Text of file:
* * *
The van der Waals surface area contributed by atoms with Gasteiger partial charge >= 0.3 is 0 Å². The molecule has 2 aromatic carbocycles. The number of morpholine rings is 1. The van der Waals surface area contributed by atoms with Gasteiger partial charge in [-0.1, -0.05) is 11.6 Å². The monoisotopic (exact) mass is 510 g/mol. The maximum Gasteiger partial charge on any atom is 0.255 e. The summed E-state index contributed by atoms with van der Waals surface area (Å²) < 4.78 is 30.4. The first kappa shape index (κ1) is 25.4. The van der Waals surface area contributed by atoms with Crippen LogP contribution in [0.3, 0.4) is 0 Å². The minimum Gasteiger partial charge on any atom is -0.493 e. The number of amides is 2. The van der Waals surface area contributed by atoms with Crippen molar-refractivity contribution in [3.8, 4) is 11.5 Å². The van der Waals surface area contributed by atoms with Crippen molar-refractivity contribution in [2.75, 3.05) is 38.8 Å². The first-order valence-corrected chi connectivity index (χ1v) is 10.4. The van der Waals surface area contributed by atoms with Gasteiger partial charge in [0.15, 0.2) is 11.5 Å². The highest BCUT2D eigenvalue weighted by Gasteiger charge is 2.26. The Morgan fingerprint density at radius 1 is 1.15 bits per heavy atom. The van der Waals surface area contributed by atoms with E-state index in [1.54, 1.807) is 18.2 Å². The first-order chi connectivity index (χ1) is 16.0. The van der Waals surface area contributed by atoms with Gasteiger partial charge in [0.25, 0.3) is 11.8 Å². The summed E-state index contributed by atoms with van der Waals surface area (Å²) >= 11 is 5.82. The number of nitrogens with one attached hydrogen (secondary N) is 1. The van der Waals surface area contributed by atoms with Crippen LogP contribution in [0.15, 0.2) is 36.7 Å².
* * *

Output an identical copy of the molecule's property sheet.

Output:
The van der Waals surface area contributed by atoms with Gasteiger partial charge >= 0.3 is 0 Å². The molecule has 2 aromatic carbocycles. The number of morpholine rings is 1. The van der Waals surface area contributed by atoms with Gasteiger partial charge in [-0.1, -0.05) is 11.6 Å². The monoisotopic (exact) mass is 510 g/mol. The maximum Gasteiger partial charge on any atom is 0.255 e. The summed E-state index contributed by atoms with van der Waals surface area (Å²) < 4.78 is 30.4. The first kappa shape index (κ1) is 25.4. The van der Waals surface area contributed by atoms with Crippen LogP contribution in [0.3, 0.4) is 0 Å². The minimum Gasteiger partial charge on any atom is -0.493 e. The number of amides is 2. The van der Waals surface area contributed by atoms with Crippen molar-refractivity contribution in [3.8, 4) is 11.5 Å². The van der Waals surface area contributed by atoms with Crippen molar-refractivity contribution in [2.75, 3.05) is 38.8 Å². The first-order valence-corrected chi connectivity index (χ1v) is 10.4. The van der Waals surface area contributed by atoms with Gasteiger partial charge in [0.15, 0.2) is 11.5 Å². The highest BCUT2D eigenvalue weighted by Gasteiger charge is 2.26. The Morgan fingerprint density at radius 1 is 1.15 bits per heavy atom. The van der Waals surface area contributed by atoms with E-state index in [1.54, 1.807) is 18.2 Å². The first-order chi connectivity index (χ1) is 16.0. The van der Waals surface area contributed by atoms with Gasteiger partial charge in [0.25, 0.3) is 11.8 Å². The summed E-state index contributed by atoms with van der Waals surface area (Å²) >= 11 is 5.82. The number of nitrogens with one attached hydrogen (secondary N) is 1. The van der Waals surface area contributed by atoms with Crippen LogP contribution in [0.15, 0.2) is 36.7 Å².